Iran: "We Will Adjust Our Output To The Global Market's Demand"
Iran also might buy refineries in other countries to ensure oil sales.
Mohsen Qamsari says "the amount of exports highly depends on the future condition of the market."
Despite repeatedly vowing to boost oil output to 500,000 barrels per day (bpd) early in 2016 and rejecting requests to deviate from this course of action, Iran now says a rise in its crude exports depends on future global demand, local media reports.
Mohsen Qamsari, director general for international affairs of the National Iranian Oil Company (NIOC), told the Iranian oil ministry news agency Shana that the country "The decision on the amount of exports highly depends on the future condition of the market; we will raise our market quota steadily.
"We will adjust our output to the global market's demand."
The director general added, "We will exercise great caution to prevent a further decline in international prices and will adopt certain methods and strategies to this end."
We will exercise great caution to prevent a further decline in international prices
Mohsen Qamsari, National Iranian Oil Company
Bijan Namdar Zanganeh, Iran's oil minister, followed through by saying, "We are not seeking to disrupt the market but will regain our market share."
In its bid to reclaim its position as the Organization of the Petroleum Exporting Countries' second-largest producer, Iran's frequently-reported post-sanctions strategy is to increase oil output to 500,000 bpd upon removal of the sanctions and by another 500,000 bpd shortly afterwards.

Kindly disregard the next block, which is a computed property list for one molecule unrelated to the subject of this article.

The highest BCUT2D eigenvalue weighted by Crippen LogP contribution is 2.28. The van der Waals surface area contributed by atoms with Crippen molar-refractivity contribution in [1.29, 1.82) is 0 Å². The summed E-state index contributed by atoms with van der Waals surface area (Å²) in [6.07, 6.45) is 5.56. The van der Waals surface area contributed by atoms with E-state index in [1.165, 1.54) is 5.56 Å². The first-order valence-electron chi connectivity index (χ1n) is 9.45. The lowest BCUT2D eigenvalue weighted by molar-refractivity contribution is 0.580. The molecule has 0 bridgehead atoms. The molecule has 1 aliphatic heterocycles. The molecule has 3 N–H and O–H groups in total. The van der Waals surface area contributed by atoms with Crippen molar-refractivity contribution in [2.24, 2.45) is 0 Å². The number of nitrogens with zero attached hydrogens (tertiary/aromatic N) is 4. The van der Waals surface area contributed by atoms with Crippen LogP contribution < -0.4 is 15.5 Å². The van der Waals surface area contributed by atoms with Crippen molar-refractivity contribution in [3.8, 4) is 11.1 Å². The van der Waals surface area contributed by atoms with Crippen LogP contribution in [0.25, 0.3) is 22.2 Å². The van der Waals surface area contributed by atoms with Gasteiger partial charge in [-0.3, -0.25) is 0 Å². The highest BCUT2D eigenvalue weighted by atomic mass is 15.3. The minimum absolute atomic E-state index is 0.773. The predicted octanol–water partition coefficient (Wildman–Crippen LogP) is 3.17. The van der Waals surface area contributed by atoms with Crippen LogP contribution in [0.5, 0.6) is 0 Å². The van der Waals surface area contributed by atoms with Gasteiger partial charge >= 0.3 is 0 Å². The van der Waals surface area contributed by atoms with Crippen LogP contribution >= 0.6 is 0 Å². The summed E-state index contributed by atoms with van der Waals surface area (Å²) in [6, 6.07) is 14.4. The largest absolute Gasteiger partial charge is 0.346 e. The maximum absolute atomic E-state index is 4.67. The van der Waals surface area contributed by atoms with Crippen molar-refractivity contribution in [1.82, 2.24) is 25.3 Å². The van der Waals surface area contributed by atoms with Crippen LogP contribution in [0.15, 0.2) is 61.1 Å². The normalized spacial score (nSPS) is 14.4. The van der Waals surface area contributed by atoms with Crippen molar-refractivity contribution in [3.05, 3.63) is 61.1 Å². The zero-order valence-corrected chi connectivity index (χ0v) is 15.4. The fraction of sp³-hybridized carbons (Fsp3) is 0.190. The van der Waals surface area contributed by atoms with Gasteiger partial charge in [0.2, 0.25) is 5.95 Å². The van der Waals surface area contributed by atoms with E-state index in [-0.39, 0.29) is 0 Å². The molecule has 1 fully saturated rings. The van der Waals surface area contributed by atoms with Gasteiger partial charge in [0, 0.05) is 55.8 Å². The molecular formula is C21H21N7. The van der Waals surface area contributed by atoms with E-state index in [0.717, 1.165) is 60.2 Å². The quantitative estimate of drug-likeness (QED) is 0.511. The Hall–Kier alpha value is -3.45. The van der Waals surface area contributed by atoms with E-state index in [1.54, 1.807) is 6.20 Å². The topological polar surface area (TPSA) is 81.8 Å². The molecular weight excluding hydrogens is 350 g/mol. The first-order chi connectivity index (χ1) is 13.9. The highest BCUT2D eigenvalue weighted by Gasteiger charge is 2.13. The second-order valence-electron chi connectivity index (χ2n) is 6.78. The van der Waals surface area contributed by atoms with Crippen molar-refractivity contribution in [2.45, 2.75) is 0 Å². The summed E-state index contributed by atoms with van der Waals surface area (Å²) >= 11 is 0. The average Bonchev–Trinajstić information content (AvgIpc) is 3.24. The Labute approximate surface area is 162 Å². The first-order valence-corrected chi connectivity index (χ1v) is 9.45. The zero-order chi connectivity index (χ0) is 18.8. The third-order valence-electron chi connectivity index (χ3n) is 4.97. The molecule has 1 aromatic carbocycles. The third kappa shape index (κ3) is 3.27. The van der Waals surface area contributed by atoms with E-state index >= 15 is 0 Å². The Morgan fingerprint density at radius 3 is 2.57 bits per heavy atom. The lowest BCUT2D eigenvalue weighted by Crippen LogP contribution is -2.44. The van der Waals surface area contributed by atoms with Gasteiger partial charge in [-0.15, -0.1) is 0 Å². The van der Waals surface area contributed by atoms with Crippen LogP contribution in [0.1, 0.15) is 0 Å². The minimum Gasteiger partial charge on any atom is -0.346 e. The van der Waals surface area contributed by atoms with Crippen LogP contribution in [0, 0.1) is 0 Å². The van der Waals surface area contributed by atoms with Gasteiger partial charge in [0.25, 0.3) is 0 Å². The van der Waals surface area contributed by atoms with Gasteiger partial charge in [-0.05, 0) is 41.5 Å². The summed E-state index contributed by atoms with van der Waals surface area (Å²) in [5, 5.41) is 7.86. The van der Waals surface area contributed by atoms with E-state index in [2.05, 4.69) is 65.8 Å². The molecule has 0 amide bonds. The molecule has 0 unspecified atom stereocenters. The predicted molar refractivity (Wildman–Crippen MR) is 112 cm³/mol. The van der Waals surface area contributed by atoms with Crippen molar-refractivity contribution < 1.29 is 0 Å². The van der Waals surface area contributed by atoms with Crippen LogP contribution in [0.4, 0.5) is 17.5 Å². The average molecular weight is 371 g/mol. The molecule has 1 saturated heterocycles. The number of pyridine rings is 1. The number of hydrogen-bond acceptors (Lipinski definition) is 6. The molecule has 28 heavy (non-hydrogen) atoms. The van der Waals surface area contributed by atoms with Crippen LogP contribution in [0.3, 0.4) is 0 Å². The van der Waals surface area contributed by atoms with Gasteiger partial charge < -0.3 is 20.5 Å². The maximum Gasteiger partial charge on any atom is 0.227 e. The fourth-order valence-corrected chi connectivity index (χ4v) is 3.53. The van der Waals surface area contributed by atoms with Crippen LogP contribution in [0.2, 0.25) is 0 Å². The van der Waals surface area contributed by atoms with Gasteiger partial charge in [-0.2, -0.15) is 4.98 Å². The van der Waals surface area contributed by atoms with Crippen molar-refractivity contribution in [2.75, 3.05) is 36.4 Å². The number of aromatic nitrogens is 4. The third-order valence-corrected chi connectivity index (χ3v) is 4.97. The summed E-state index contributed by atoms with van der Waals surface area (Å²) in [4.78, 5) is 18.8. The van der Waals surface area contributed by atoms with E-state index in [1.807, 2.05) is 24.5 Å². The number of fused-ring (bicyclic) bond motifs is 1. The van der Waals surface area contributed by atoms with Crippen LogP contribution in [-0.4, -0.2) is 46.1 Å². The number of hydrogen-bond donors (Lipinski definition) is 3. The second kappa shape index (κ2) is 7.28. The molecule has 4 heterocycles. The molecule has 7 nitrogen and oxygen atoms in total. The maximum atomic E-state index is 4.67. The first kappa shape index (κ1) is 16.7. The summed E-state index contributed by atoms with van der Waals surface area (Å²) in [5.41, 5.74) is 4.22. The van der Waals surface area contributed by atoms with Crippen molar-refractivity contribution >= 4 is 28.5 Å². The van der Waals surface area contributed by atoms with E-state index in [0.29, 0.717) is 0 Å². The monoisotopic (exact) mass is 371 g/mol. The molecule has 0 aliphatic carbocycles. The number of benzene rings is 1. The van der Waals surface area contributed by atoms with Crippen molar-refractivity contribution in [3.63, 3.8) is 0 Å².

Qamsari told Shana that China and India would be potential buyers and that "One of the methods to ensure the country's oil sale is buying refineries in other countries, but this has to be approved by the administration and the parliament.
"This is a method that countries like Saudi Arabia, Kuwait,UAE, the U.S., China and leading oil giants like Royal Dutch Shell and BP have adopted, and we should not stay behind them in this field."
Skangas duel fuel LNG carrier Coral Energy (image credit/Skangas)
Liquified natural gas (LNG) bunker tanker Coralius has made its first trip loading and delivering LNG to and from Norwegian ports, according to trade press reports.
The 5,800 cubic meter capacity tanker, which is owned by Norwegian gas company Skangas, was delivered to the company in June. Skangas also operates LNG carrier Coral Energy.
OPEC Cutback Extension to be Discussed in November, But Developments Could Render Any Deal Meaningless
Analysts say everything from Saudi exploration to rising tensions with North Korea could radically alter the dynamics of the international market. File Image / Pixabay
Ever since the Organization of the Petroleum Exporting Countries (OPEC) extended the duration of its production cuts earlier this year to March of 2018, speculation has been rampant that the meager cutback volume coupled with the large number of members